House of Assembly: Wednesday, April 10, 2024


Koonibba Test Range

Ms HUTCHESSON (Waite) (14:28): My question is to the Minister for Defence and Space Industries. Can the minister update the house on the progress of the new launch facilities at the Koonibba Test Range?

The Hon. S.E. CLOSE (Port Adelaide—Deputy Premier, Minister for Industry, Innovation and Science, Minister for Defence and Space Industries, Minister for Climate, Environment and Water) (14:28): I am very pleased to talk about the Koonibba Test Range. I was over at Ceduna just last week—a couple of days there—looking at various fabulous things occurring in that part of the country, but also went up to Koonibba to have a look at the permanent launching facility that's in the process of being built at present. There is an expectation that there will be shortly a suborbital test launch of the German manufacturer HyImpulse's SR75 rocket. That is still subject to final regulatory approval. It hasn't received the clearance from the Space Agency, at least last time I checked, but there is an expectation that, once that is provided, there will be a test launch of this large-scale rocket from Koonibba.

What is magnificent about this proposition is that we are seeing the oldest living culture being the host of a high-tech, very modern technological approach to not only gathering information about the world that we are living on but also, crucially, exploring ways in which some forms of manufacturing might be able to occur in space, because this facility will have the capacity to receive returned vehicles from space. What that means is that the kinds of crystals that can be grown only in zero gravity can be produced up there and brought back here, which is immensely important for the capacity of us to be able to detect information at a very, very fine level. Those crystals, as was demonstrated by the IPAS facility at the University of Adelaide, are extraordinary. There are other forms of technology also that appear to benefit from manufacture in space, including drug testing and drug creation and manufacturing.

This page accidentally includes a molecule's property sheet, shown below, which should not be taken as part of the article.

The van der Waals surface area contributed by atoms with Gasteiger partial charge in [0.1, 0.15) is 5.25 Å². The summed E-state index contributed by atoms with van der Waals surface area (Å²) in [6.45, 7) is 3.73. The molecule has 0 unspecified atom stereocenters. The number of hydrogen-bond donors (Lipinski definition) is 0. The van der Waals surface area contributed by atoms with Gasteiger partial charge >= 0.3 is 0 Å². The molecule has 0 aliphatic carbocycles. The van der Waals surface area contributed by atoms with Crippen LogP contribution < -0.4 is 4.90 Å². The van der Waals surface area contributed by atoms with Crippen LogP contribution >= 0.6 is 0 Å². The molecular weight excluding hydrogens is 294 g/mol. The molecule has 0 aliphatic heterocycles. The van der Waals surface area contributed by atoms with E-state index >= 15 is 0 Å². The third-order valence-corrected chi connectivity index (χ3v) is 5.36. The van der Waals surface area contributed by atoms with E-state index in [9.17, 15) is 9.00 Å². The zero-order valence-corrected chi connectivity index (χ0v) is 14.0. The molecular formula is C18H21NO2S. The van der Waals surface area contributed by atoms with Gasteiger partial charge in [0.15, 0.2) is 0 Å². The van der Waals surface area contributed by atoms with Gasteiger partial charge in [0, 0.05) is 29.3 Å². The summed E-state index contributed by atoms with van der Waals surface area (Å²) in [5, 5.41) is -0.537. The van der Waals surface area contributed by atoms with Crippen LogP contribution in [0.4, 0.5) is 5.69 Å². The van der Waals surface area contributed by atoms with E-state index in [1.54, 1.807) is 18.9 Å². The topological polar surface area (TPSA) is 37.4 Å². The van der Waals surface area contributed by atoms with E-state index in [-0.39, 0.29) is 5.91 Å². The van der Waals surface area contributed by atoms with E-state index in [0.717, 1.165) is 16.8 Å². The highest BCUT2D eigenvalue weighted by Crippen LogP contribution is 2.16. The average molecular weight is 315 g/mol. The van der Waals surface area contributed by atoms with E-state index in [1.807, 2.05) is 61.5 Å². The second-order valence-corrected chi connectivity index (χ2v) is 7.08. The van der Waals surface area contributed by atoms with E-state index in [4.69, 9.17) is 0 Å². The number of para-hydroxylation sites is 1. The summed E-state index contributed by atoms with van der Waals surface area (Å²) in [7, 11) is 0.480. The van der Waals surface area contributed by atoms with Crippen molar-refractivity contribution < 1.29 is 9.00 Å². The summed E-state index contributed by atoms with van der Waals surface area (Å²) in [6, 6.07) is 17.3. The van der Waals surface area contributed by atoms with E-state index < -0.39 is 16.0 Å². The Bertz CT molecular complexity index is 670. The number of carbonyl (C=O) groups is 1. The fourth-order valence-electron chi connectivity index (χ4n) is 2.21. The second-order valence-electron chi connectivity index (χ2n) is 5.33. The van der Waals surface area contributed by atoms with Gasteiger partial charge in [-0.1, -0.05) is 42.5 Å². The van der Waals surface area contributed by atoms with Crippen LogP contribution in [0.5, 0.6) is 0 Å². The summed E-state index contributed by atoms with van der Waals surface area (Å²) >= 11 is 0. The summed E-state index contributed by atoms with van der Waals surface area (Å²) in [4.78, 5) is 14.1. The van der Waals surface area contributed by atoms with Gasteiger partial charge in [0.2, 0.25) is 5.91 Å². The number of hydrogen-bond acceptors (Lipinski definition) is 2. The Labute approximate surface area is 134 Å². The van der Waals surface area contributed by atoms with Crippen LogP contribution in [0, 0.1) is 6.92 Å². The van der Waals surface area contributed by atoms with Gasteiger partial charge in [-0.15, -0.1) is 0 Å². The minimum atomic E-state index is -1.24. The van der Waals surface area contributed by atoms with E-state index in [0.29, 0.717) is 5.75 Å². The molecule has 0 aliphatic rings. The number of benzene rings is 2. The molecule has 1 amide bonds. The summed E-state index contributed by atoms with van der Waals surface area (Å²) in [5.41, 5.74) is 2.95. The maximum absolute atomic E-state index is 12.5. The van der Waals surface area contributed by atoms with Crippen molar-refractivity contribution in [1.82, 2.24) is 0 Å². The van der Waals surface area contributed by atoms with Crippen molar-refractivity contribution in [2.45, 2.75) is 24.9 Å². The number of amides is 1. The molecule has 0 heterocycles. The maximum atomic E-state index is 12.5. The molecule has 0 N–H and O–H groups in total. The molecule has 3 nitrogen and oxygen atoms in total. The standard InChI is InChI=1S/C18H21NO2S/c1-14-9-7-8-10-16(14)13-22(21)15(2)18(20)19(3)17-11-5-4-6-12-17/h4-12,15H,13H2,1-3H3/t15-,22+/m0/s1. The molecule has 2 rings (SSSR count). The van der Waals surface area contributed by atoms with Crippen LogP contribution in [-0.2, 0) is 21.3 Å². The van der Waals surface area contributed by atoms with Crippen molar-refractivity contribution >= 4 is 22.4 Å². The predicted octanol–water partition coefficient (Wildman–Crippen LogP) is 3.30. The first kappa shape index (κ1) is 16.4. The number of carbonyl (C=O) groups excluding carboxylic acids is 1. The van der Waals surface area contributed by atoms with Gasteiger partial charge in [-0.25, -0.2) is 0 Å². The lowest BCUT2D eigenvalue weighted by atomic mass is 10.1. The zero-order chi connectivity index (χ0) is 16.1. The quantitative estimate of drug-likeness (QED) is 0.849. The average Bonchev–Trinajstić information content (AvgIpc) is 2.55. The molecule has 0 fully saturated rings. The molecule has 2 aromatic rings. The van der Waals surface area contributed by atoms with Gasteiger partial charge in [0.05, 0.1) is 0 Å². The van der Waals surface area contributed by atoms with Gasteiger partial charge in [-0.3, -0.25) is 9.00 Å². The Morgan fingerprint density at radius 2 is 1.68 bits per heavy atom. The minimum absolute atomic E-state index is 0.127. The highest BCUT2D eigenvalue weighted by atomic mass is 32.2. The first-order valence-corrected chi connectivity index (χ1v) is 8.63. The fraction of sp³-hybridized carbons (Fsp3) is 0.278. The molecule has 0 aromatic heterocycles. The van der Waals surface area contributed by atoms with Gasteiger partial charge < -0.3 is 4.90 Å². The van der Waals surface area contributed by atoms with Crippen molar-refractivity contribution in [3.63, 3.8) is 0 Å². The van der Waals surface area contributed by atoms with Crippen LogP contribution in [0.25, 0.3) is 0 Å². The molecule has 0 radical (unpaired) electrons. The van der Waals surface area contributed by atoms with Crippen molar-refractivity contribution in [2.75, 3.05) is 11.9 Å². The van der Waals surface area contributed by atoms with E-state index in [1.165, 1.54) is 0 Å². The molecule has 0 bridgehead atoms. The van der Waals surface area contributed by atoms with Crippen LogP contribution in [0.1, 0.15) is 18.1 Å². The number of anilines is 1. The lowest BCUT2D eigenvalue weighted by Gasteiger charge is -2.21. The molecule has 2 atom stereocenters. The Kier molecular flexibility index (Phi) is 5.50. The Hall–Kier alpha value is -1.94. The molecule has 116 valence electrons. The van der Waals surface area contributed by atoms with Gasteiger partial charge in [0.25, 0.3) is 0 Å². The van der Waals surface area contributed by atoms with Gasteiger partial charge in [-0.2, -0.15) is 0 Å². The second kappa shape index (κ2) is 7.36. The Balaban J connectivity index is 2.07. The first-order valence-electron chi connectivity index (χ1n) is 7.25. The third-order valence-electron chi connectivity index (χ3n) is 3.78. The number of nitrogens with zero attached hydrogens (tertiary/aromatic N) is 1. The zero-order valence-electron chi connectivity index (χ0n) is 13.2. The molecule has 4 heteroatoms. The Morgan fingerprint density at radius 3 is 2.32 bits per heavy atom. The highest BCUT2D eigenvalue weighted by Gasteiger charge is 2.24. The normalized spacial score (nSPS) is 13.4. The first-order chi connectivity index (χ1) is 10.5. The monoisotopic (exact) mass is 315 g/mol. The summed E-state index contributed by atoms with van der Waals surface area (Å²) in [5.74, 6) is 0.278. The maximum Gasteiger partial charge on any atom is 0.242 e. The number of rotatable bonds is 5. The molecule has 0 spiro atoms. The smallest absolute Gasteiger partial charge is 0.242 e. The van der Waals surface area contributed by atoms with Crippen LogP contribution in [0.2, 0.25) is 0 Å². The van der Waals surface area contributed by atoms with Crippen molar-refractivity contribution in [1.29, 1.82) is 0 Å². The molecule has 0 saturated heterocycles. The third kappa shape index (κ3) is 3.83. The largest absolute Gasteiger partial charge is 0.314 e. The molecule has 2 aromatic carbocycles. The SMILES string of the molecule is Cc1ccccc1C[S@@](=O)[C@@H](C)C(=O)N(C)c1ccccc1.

This is a remarkable confluence, where the Koonibba community has been able to gain a grant to invest in this facility and will be able to lease out its use to Southern Launch long into the future, provided all the regulatory approvals are given.

There are some complexities around this, of course. There must be the appropriate environmental considerations and also those of Aboriginal people who, while not of the Koonibba community, are part of Aboriginal nations that have regarded that area as being very special to their culture and their law. While I was up there, I did urge the company to make sure that they were having all the conversations necessary with all of the Aboriginal groups to ensure that this is something that will continue to be supported across the wider Aboriginal community.

But what we are seeing here is an investment in space, which has long been part of South Australia's history but has really accelerated since the international space congress in 2017 was hosted here and then the Space Agency was placed in South Australia when it was established in the following year or two. What we are seeing is not only the growth in research, the growth in manufacturing, but now the capacity to be able to launch rockets from South Australia. We are starting to see the full lifecycle. To see that occurring on Aboriginal land to the financial benefit and the inspirational benefit for the students at Koonibba school is one of the truly inspiring parts of having a strong space industry in South Australia.